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|July 15, 2019|
San Francisco bans facial recognition surveillance technology
SAN FRANCISCO--The City of San Francisco is the first major city to ban local government agencies’ use of facial recognition, becoming a leader in regulating technology criticized for its potential to expand widespread government surveillance and reinforce police bias.
The “Stop Secret Surveillance” ordinance passed 8-1 in a vote by the city’s board of supervisors Tuesday. The ordinance will implement an all-out ban on San Francisco city agencies’ use of facial surveillance, which tech companies such as Amazon and Microsoftcurrently sell to various US government agencies, including in Amazon’s case, US police departments and in Microsoft’s case, a US prison.
These technologies can detect faces in images or live video streams and match those facial characteristics to someone’s identity in a database.
Today, facial recognition technology is widely used by the Chinese government for Orwellian mass surveillance of ordinary citizens in public life, most alarmingly to target the Uighur Muslim ethnic minority in what’s been called “automated racism.”
In the US, the tools are far less ubiquitous but becoming increasingly popular with law enforcement agencies. Dozens of local police departments across the US use the technology to match driver’s license pictures and mug shots to criminal databases. It’s also used (in some cases by private citizens, not police) to monitor crowds at events such as protests, shopping malls, and concerts to identify potential suspects in real-time, which has caused alarm with civil liberties advocates who say that can have a chilling effect on free speech.
The ban is just one part of San Francisco’s surveillance oversight ordinance, which will also require city agencies to get city approval before purchasing other kinds of surveillance technologies, such as automatic license plate readers and camera-enabled drones. It won’t stop private citizens or businesses, however, from using these facial recognition systems. (So, Taylor Swift, if you’re reading this, you’re still in the clear to welcome San Francisco concertgoers with a face scan.) And of course, everyday San Franciscans can continue to willingly participate in pervasive facial recognition technology like the rest of us when we unlock our iPhones, or tag a suggested friend in a Facebook photo, for example.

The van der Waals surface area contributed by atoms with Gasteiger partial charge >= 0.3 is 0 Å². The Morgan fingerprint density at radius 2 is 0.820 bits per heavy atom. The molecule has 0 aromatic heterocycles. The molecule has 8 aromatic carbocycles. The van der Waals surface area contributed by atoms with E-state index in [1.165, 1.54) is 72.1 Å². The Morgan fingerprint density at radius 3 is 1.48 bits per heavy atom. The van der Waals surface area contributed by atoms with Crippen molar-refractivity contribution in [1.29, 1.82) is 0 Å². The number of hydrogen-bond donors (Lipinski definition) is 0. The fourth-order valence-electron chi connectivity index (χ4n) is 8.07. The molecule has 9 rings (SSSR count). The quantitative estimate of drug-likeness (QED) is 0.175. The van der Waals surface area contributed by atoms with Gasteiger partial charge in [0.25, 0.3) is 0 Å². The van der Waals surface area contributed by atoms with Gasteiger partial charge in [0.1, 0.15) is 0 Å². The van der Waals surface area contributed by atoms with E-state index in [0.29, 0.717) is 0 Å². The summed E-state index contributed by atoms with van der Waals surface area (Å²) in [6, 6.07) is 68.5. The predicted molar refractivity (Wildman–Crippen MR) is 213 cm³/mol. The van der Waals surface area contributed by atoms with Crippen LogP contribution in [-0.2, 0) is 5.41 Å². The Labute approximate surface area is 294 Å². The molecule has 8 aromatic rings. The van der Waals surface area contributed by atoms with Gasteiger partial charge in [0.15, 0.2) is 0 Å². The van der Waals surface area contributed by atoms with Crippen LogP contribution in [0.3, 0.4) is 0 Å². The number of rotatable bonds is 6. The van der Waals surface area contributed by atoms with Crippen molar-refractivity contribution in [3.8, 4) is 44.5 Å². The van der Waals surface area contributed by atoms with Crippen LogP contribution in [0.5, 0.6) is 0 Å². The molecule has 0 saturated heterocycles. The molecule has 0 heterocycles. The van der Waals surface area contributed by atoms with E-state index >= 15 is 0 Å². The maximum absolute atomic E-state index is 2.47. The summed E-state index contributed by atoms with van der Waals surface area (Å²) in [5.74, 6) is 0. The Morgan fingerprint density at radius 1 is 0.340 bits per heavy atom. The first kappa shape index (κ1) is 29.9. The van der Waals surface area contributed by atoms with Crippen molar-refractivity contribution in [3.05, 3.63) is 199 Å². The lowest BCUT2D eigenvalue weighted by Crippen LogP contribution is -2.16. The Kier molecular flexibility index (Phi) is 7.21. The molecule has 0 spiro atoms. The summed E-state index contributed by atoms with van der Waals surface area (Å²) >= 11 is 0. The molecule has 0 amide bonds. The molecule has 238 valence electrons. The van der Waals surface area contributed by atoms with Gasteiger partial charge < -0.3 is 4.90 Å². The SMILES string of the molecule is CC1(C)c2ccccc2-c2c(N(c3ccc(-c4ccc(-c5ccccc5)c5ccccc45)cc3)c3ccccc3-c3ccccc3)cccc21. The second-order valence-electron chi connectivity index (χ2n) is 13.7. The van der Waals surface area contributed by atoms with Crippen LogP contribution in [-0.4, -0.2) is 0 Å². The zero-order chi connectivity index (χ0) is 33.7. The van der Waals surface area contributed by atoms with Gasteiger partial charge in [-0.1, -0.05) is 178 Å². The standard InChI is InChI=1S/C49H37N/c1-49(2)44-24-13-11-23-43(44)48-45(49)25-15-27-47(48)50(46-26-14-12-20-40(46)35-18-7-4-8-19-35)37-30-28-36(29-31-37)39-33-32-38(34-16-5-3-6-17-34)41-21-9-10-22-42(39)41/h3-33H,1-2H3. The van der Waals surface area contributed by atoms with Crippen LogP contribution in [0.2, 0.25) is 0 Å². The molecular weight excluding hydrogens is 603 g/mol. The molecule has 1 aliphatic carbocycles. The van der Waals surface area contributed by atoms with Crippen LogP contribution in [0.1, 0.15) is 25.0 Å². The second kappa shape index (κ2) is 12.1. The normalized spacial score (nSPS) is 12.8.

Supporters of facial recognition technology say that it has the capability to help police departments more efficiently identify and arrest criminal suspects, but critics point to examples of misuses that they say prove it can do more harm than good.
In a particularly egregious example, the ACLU ran a test of Amazon’s facial recognition software and found it incorrectly misidentified 28 black members of Congress as criminals. Researchers at MIT found that, overall, the software returned worse results for women and darker-skinned individuals (in both cases, Amazon has disputed the findings). And in places like Maryland, police agencies have been accused of generally using facial recognition technology more heavily in black communities and to target activists, for example, police in Baltimore used it to identify and arrest protestors of Freddie Gray’s death at the hands of law enforcement.
Other cities are following San Francisco’s lead. In nearby Oakland, and across the country in Somerville, Massachusetts, local city councils are set to vote on bills that would implement a similar ban.
The San Francisco Bay Area is home to a robust network of civil liberties and racial justice groups, so it’s no surprise that city governments there are leading regulation on technology that could strip privacy and reinforce societal inequalities.
What the ban will — and won’t — do
The facial recognition ban will most directly limit the San Francisco Police Department, which doesn’t currently use facial recognition technology, but has tested it in the past. If the ordinance passes, SFPD won’t be able to restart any testing of such tools. That means that they won’t be able to, say, connect security cameras installed on public streets to image-processing technology and databases of criminal mugshots.
The ordinance will also restrict local police from sharing some information with federal agencies such as Immigration and Customs Enforcement, according to Matt Cagle, a technology and civil liberties attorney for the ACLU. Cagle said in a public hearing on the ordinance that the immigration agency responsible for deporting undocumented immigrants has previously requested information from the San Francisco Police Department. San Francisco is a sanctuary city — which means that it in most cases, it doesn’t cooperate with federal agencies like ICE to deport unauthorized immigrants.
However, restrictions on surveillance technology won’t apply at the San Francisco International Airport, where federal agencies such as the Transportation Security Administration and Customs and Border Patrol have jurisdiction, and are free to use facial recognition systems and biometric scanners as they please.
The spread to other cities
In many ways, San Francisco, and California in general, is setting a trend for urban areas across the nation that are increasingly demanding more oversight of surveillance technology.
Just under a dozen US cities, including Seattle, Nashville, and Cambridge, Massachusetts, have passed laws using that framework to give their local officials more power to regulate the use of surveillance tools. And about 20 more cities are actively working on similar legislation. Meanwhile, many have called for federal legislation, including Microsoft, a major vendor of facial recognition technology. But at least in the short-term, a patchwork of local regulation seems more likely and achievable, according to privacy researchers and advocates in this space. (Source: VOX)
Story Date: May 24, 2019